CFP 05.11.2012

Historiographies of New Media (Chicago Art Journal)

Eingabeschluss : 17.12.2012

Solveig Nelson, Chicago Art Journal

Call for Papers

Submission Deadline: December 17, 2012, 5 p.m.

Historiographies of New Media

The Chicago Art Journal, the annual publication of the University of
Chicago Department of Art History, is seeking submissions of original
work by graduate students and faculty. The 2012-2013 edition asks how
new media have affected not only the production of art, but also the
production of knowledge about art. What is at stake in approaching art
history through the concept of new media?

Particularly in the post WWII period, the term “new media” has been
applied to a range of formats—from photography, to video, to the
Internet—that have revolutionized the modes of transmission and
reproduction of “old” media of art. The concept of new media seems to
promise a mass media address, yet artists have often emphasized the
limits of circulation—for instance, in closed-circuit television, or
in zines that were produced via Xerox processes and yet distributed to
small networks. Such a dialectical relation escapes media theory’s
emphasis on mass distribution and gestures instead toward sites of
friction between the imaginative and material aspects of new media,
which the discipline of art history may be particularly well-equipped
to explore.

Furthermore, the formation and performance of art history has been
contingent upon pivotal introductions of reproductive media, from the
double-slide lecture to the publication of photographs in books, from
the use of facsimiles in the classroom to broadcasts of “art on
television.” In turning with fresh eyes to the idea of new media, we
consider art history’s rhetorics of description and display. How might
we effectively attend to the aesthetic and pedagogical aspects of new
media in the wake of communications theory and concepts such as

Just as recent scholarship has addressed the nuances of “pre-modern”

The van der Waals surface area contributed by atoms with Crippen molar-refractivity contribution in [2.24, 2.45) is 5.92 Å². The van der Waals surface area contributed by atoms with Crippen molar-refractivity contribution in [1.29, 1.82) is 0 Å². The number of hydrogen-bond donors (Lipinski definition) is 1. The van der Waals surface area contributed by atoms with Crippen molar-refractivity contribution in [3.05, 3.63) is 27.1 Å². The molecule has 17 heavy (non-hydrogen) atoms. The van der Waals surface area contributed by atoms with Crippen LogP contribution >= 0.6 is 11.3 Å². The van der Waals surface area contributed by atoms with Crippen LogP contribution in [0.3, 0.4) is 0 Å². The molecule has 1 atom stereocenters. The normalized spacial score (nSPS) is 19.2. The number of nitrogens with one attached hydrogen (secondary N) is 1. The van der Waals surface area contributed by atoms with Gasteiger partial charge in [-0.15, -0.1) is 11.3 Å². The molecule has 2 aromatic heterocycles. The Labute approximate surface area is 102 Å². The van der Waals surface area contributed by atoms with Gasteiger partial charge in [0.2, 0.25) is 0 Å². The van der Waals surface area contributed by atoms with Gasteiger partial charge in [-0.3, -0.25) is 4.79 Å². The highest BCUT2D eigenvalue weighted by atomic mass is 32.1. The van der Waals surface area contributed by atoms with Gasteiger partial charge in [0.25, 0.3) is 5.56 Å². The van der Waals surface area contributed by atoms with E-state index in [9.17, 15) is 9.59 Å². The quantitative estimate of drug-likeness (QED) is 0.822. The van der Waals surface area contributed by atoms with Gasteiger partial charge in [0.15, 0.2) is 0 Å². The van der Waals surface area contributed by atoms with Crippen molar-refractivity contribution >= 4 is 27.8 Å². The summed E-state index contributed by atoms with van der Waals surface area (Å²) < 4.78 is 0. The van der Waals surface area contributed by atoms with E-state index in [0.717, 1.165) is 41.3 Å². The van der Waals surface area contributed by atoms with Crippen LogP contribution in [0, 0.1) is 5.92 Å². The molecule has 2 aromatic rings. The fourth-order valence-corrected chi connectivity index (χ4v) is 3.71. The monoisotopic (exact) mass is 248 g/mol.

and modern notions of mediality—including forms of mechanical
reproducibility and audiovisual displays emergent in the Middle
Ages—so might we aim to reframe more contemporary art historical
categories of “lateness” such as the post-medium condition.

We are especially interested in papers that diverge from the
well-known chronologies of Euro-American technological developments.

Topics might include but are not limited to:
- the performance and circulation of art history through facsimiles,
photographs, slide projections
- responses and counter-responses to new media technologies within art
criticism, critical theory, and film theory
- historical modes of mechanical reproduction, such as imprinting
coins, technologies of the book, and seals
- transfers and transformations among media
- media as reference for other media
- the materiality of new media, and material processes
- new media and abstraction
- painting after the advent of network theory
- the aesthetics of television
- queer aesthetics and new media
- analog and digital in art and art history
- historiographies of “video art,” including the role of projection
- the wider implications of artists’ practices in Xerox, zines,
artists’ books, flip books, and holograms
- the dialectics of art transmitted through media and art as media
- new media’s relevance for reframing art historical cycles and
geographies of innovation

Papers must follow The Chicago Manual of Style and should not exceed
5000 words. Each submission should include an abstract of
approximately 500 words. Both Word documents and PDFs are acceptable.

All contributors should include their name, address, telephone number,
and email address.

Authors are responsible for securing image reproduction rights and
associated fees.

Please send submissions to the graduate student editor Solveig Nelson
at by December 17, 2012, 5 p.m.

CFP: Historiographies of New Media (Chicago Art Journal). In:, 05.11.2012. Letzter Zugriff 19.06.2024. <>.